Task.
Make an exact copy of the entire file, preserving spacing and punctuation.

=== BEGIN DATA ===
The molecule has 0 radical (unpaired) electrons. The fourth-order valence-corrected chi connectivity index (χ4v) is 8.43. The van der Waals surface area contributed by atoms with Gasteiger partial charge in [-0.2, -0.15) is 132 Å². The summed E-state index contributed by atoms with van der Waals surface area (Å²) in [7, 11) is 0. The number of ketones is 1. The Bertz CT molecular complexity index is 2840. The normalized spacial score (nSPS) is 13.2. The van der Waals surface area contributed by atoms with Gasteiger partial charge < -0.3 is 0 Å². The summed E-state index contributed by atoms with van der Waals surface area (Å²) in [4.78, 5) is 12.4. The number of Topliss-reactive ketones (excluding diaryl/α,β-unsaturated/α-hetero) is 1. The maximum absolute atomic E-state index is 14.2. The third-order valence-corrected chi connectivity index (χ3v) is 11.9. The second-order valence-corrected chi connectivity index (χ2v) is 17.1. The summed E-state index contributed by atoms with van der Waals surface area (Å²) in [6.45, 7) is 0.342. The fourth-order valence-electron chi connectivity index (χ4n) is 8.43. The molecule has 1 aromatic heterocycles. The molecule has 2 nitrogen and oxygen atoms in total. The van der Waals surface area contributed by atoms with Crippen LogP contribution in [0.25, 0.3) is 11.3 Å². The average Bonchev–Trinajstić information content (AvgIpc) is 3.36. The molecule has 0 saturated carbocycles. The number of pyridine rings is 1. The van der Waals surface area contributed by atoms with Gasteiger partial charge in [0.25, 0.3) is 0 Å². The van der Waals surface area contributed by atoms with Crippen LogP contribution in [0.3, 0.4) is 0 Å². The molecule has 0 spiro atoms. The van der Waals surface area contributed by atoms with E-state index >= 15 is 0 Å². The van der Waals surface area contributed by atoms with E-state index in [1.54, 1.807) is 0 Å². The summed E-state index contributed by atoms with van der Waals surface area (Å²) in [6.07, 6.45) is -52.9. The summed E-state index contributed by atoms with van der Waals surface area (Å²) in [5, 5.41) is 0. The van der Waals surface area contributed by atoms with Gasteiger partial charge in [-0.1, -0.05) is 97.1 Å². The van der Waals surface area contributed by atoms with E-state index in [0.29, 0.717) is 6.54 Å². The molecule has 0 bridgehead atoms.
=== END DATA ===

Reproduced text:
The molecule has 0 radical (unpaired) electrons. The fourth-order valence-corrected chi connectivity index (χ4v) is 8.43. The van der Waals surface area contributed by atoms with Gasteiger partial charge in [-0.2, -0.15) is 132 Å². The summed E-state index contributed by atoms with van der Waals surface area (Å²) in [7, 11) is 0. The number of ketones is 1. The Bertz CT molecular complexity index is 2840. The normalized spacial score (nSPS) is 13.2. The van der Waals surface area contributed by atoms with Gasteiger partial charge < -0.3 is 0 Å². The summed E-state index contributed by atoms with van der Waals surface area (Å²) in [4.78, 5) is 12.4. The number of Topliss-reactive ketones (excluding diaryl/α,β-unsaturated/α-hetero) is 1. The maximum absolute atomic E-state index is 14.2. The third-order valence-corrected chi connectivity index (χ3v) is 11.9. The second-order valence-corrected chi connectivity index (χ2v) is 17.1. The summed E-state index contributed by atoms with van der Waals surface area (Å²) in [6.45, 7) is 0.342. The fourth-order valence-electron chi connectivity index (χ4n) is 8.43. The molecule has 1 aromatic heterocycles. The molecule has 2 nitrogen and oxygen atoms in total. The van der Waals surface area contributed by atoms with Crippen LogP contribution in [0.25, 0.3) is 11.3 Å². The average Bonchev–Trinajstić information content (AvgIpc) is 3.36. The molecule has 0 saturated carbocycles. The number of pyridine rings is 1. The van der Waals surface area contributed by atoms with Gasteiger partial charge in [0.25, 0.3) is 0 Å². The van der Waals surface area contributed by atoms with Crippen LogP contribution in [0.3, 0.4) is 0 Å². The molecule has 0 spiro atoms. The van der Waals surface area contributed by atoms with E-state index >= 15 is 0 Å². The van der Waals surface area contributed by atoms with E-state index in [1.54, 1.807) is 0 Å². The summed E-state index contributed by atoms with van der Waals surface area (Å²) in [6.07, 6.45) is -52.9. The summed E-state index contributed by atoms with van der Waals surface area (Å²) in [5, 5.41) is 0. The van der Waals surface area contributed by atoms with Gasteiger partial charge in [-0.1, -0.05) is 97.1 Å². The van der Waals surface area contributed by atoms with E-state index in [0.29, 0.717) is 6.54 Å². The molecule has 0 bridgehead atoms.